This post is also available in: Português (Portuguese (Brazil))
The Spice Boss.
By Silvana Fonsêca
With a good dose of creativity and dedication, a native of Recife, Ricardo Wolkoff, brings Brazilian spices to Canadian dishes!
Born from musician parents – he, Benny Wolkoff violinist and maestro; she, Mariza Johnson, cellist – in the state of Recife Ricardo Wolkoff, 41 decided to showcase his artistic blood in another area. It is in the kitchen that this chef harmonizes spices and composes flavours which every day attracts the attention of the clients at the Senzala Restaurant, in charming Montreal. Since his arrival, in June of 2008, this restaurant has gained nine new “dishes of the day” – all of them, of course, named in homage of locations in his birth country.
But this story began a long time ago. Ricardo began sharing his gastronomic gifts with the people closest to him – however, when the idea came up to immigrate to Canada, he saw the opportunity to professionally follow an old dream. He then decided to perfect his art and took a culinary course at the National Service of Commercial Learning (Senac, in Portuguese) and while still in Brazil he worked as a kitchen chef of a well-known restaurant in Recife Antigo (a historical area in town).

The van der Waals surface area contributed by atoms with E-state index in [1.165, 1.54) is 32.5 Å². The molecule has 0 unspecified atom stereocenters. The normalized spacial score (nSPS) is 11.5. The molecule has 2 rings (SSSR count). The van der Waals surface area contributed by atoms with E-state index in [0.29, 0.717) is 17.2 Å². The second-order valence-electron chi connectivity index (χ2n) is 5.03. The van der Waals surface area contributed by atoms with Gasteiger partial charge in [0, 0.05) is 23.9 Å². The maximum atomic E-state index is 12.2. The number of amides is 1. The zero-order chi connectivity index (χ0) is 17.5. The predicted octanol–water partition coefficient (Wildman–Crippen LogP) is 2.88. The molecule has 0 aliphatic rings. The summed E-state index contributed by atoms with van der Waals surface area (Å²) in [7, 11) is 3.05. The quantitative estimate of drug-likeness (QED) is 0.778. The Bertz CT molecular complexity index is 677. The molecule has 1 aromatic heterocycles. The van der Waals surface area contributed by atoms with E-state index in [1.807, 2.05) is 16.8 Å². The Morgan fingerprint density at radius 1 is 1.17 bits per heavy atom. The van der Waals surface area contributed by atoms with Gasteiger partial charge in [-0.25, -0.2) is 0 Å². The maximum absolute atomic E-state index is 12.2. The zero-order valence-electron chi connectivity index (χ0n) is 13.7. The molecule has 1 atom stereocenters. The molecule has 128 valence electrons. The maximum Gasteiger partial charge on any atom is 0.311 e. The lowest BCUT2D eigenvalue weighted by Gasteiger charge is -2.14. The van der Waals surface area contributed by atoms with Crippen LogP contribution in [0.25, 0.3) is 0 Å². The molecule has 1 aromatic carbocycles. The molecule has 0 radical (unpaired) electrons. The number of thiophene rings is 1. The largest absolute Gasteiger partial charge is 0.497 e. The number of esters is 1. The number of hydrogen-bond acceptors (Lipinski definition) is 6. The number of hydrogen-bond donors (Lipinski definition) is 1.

The rise of violence in Brazil, a new perspective on life and the will to take Brazilian flavours to Canadian palates were fundamental in his decision to change countries – and so he packed his bags! “Canada, known for being open to immigration and, consequently, to new cultures, would certainly welcome our rich Brazilian cuisine”, he affirms. Luckily, his foresight was right: at the restaurant, the dishes that were typically Brazilian not only were very well accepted as there was a great demand for them. “Many Brazilians come in search of the ‘taste of home’ but we have many Canadians who are always searching to get to know this side of Brazil”, he emphasizes.
And it is precisely this characteristic – the curiosity and the multicultural interest in Montreal – which enchants him and also helped when he was choosing a new place to take his pots and pans and establish a new home. The next step? “I want to open the bistrô of my dreams: full of Brazilian images, sounds, colours, smells and spices.”